No leaks it didnt take much heat to melt the locktite but i dont no if i got the piston nut on real tight just snug no way to hold the nut other than a screwdriver in the fluid line fitting hole.

sailor_lou

Connecticut

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Posted: 04/07/13 08:57am Link  |  Quote  |  Print  |  Notify Moderator

Regarding:

"I plan to try and rig a stand to drop the jack on to with 4 X 6's and this will allow me to get the wrench under the jack and maybe the slight pressure on the rigged stand with keep the piston from turning."


That was my exact thought, I'd be interested in how that works out. I'd also run a tap into the threads first to clean them out as much as possible and check to see if the bolt is bottoming out. They do move about a little, but obviously shouldn't be flopping around. Good luck.

Lou
05 Travel Supreme Envoy

RLS7201

Beautyful Downtown Gladstone, MO

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Posted: 04/07/13 09:54am Link  |  Quote  |  Print  |  Notify Moderator

Wrap a rag around the piston and hold it with you hand, then use a ½" impact wrench to loosen or tighten the bolt. The piston will turn in you hand but the impact wrench will shake the bolt loose or tight.

Richard

plootsa

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Posted: 04/07/13 01:05pm Link  |  Quote  |  Print  |  Notify Moderator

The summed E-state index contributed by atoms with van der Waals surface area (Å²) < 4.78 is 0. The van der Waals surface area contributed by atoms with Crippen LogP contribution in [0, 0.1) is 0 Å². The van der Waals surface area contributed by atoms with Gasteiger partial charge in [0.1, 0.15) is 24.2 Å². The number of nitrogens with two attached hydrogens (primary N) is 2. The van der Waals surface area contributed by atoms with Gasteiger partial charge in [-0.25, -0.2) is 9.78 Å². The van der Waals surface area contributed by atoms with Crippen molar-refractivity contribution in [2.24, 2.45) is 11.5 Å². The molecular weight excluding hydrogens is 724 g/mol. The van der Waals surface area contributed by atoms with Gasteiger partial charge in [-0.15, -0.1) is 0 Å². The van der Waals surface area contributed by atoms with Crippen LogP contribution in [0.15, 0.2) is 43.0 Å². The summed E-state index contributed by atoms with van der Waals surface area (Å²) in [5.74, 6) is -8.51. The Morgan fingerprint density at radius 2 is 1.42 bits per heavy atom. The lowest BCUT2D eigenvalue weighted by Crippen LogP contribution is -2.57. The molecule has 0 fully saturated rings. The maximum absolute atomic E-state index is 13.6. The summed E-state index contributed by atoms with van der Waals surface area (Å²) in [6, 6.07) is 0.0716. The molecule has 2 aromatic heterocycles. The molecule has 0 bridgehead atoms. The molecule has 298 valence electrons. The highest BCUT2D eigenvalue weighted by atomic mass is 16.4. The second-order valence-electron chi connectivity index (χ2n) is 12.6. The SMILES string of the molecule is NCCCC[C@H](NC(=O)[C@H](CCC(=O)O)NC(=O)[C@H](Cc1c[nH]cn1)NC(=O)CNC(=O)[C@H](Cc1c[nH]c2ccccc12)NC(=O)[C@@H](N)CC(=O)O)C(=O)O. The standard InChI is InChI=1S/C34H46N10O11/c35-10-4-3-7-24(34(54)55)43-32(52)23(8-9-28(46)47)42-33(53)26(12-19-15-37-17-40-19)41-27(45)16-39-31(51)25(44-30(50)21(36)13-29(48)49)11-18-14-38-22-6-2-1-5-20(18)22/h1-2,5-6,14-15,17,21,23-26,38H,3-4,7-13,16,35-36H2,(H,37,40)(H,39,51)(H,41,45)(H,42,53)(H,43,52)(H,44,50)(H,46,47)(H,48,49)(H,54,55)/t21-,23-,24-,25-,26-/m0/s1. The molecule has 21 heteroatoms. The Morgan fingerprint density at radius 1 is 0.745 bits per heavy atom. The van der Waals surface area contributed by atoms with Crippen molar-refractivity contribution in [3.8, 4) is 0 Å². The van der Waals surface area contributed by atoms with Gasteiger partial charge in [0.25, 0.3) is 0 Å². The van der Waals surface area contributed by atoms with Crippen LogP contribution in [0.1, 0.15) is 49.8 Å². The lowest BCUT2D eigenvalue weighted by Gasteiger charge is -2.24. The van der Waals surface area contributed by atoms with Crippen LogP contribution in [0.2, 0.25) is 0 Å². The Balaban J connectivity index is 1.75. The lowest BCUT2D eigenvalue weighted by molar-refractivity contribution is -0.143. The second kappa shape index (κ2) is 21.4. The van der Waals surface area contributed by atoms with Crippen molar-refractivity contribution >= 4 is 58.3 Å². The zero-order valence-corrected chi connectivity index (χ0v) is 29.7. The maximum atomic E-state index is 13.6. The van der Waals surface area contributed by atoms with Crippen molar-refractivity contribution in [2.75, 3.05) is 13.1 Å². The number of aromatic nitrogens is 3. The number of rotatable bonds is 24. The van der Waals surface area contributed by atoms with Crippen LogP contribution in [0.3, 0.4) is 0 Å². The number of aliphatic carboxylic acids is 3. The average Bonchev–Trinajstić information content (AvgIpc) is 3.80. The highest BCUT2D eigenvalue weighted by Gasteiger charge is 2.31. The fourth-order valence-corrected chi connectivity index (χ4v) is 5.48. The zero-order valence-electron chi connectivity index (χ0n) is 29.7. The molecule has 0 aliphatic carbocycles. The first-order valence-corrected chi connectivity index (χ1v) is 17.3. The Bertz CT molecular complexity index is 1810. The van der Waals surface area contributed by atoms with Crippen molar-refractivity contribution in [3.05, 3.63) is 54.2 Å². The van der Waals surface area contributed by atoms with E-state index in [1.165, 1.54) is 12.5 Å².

yes they will wobble somewhat because they are on a swivel so that if you are on uneven dirt they can move the new feet are really renforced with gusets welded toward the center piviot hole which my old ones didnt have.

gstell

La Grange, CA

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Posted: 07/09/13 12:29am Link  |  Quote  |  Print  |  Notify Moderator

OK Guys, I know it has been a while - but I have been kind of busy. This was RV repair week. and I did replace my driver's side rear Equalizer leveling foot. Took less than an hour. I left the jacks retracted and put the allen wrench socket into the old bolt. Gave it a couple of tugs (not too hard as I didn't want to damage the ram) and the bolt came loose. With the bolt still in place but loosened, I then ran that jack down onto two 4x4's stacked on either side of the old jack foot (gave me about 7.5" of work space under the jack foot). When the foot was just making contact with the 4x4's I totally removed the bolt and ran the ram up slightly. Took out the old foot, replaced it with the new foot, and brought the ram down centered on the new foot until there was light pressure on the 4x4's. Gooped up the new bolt with blue locktite and screwed it into the ram through the foot. Tightened up the bolt (nice and snug but not over tight) and ran the jack foot back up into the stowed position. Checked the "tightness" of the new foot as compared to the other three feet and found it to be a little lose. Brought the jack foot back down onto the 4x4's and tightened the bolt up a bit more (I have a tendency of over torqing bolts, so I was taking it easy - did not want to damage the threads in the ram). Ran it back up into the stowed position and it is just as tight as the other three. Observations: The new foot is much lighter than the old foot but appears to be better re-enforced. Equalizer recommends changing the bolt, so for a couple of bucks it was well worth it. An estimate from an RV repair shop for this job was almost $500.00. I was able to accomplish it in less than and hour for around $85.00. Now that I see how easy it is, I will probably change the other three feet. Taking the coach out next week and will see how it works then. I will just keep monitoring the new foot until I am confident that it is sufficiently tight.